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S-21 director Duch ‘hospitalised’

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Duch, real name Kaing Guek Eav, speaks at the Extraordinary Chambers in the Courts of Cambodia in Phnom Penh on June 15, 2010. ECCC

S-21 director Duch ‘hospitalised’

Duch, the former director of the Khmer Rouge’s S-21 interrogation centre in Phnom Penh’s Tuol Sleng, has been taken to a hospital in the capital with respiratory problems, reports said on Wednesday.

In 2010, Duch, whose real name is Kaing Guek Eav, became the first senior Khmer Rouge figure to be found guilty of crimes committed under the genocidal regime more than 30 years ago.

Chat Sineang, the director of the Kandal prison where he is serving his sentence, told AFP that Duch had been undergoing treatment for respiratory problems since October 20, and was moved from a provincial treatment facility to the capital.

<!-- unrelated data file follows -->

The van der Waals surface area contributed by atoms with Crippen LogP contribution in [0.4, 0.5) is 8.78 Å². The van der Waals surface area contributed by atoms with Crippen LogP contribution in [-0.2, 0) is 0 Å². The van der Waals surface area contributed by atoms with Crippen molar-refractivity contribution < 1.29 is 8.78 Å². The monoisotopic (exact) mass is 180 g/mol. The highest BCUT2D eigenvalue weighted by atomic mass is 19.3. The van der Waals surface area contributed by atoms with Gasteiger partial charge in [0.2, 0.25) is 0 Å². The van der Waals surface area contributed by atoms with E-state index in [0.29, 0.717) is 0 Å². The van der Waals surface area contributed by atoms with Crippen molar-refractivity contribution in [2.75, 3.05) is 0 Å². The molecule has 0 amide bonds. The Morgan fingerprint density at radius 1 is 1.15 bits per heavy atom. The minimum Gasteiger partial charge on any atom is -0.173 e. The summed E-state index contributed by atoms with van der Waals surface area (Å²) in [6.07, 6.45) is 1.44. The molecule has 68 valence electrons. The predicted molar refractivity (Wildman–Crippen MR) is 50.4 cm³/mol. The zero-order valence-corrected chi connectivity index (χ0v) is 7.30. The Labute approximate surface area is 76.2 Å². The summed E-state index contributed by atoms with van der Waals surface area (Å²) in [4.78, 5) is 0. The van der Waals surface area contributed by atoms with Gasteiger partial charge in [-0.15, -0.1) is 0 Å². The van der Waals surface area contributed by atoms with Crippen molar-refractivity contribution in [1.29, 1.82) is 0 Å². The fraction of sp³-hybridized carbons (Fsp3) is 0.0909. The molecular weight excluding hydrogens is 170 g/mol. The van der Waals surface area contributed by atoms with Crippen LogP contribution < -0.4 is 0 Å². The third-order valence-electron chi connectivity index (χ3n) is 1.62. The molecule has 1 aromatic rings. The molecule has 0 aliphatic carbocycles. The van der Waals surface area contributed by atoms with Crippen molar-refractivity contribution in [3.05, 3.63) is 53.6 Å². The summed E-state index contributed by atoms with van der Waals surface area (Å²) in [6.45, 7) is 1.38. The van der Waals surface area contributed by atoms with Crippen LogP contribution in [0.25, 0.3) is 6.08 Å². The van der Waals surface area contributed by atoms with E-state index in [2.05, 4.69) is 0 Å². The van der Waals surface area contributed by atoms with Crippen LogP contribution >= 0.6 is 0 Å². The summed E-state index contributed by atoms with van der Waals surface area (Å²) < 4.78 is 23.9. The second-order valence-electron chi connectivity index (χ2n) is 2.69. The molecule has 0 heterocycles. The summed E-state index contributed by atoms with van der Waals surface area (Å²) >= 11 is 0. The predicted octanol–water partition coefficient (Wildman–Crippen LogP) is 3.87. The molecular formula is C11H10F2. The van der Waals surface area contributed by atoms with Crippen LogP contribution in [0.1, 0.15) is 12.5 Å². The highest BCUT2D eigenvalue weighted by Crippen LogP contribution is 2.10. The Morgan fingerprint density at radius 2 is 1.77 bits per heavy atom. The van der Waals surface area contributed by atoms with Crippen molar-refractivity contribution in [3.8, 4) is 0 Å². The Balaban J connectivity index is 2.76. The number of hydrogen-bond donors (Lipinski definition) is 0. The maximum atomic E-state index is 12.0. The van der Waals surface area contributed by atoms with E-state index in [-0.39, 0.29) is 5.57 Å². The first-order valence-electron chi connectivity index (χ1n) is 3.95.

“He is still at the Khmer-Soviet Friendship hospital,” Sineang said, describing Duch’s condition as “quite serious because he is 76 now”.

He later said that Duch’s health had deteriorated by Wednesday afternoon, and he was taken to intensive care.

Judges at the UN-backed Extraordinary Chambers in the Courts of Cambodia sentenced Duch to 35 years in prison. However, his term was reduced by five years after it ruled he had been illegally detained by a military court following his arrest in 1999.

In 2012, Duch had his prison sentence increased to life in an appeal ruling by the Khmer Rouge tribunal’s highest judicial chamber.

He was convicted of crimes against humanity and war crimes for his role at S-21, the regime’s most important interrogation centre where as many as 16,000 men, women and children were brutalised before being systematically exterminated.

Only 14 people are known to have survived Tuol Sleng, which under Duch’s meticulous and rigid hand evolved into an efficient killing machine that came to symbolise the worst excesses of the Khmer Rouge.

Entire families were imprisoned for the alleged crimes of a single member.

On a single day in 1977 alone, Duch ordered the executions of 160 children.

The period witnessed one of the 20th century’s worst tragedies, with an estimated 1.7 million Cambodians dying of disease, exhaustion, overwork, torture or execution.

S-21 is now a museum commemorating the horrors that were committed in the former school.

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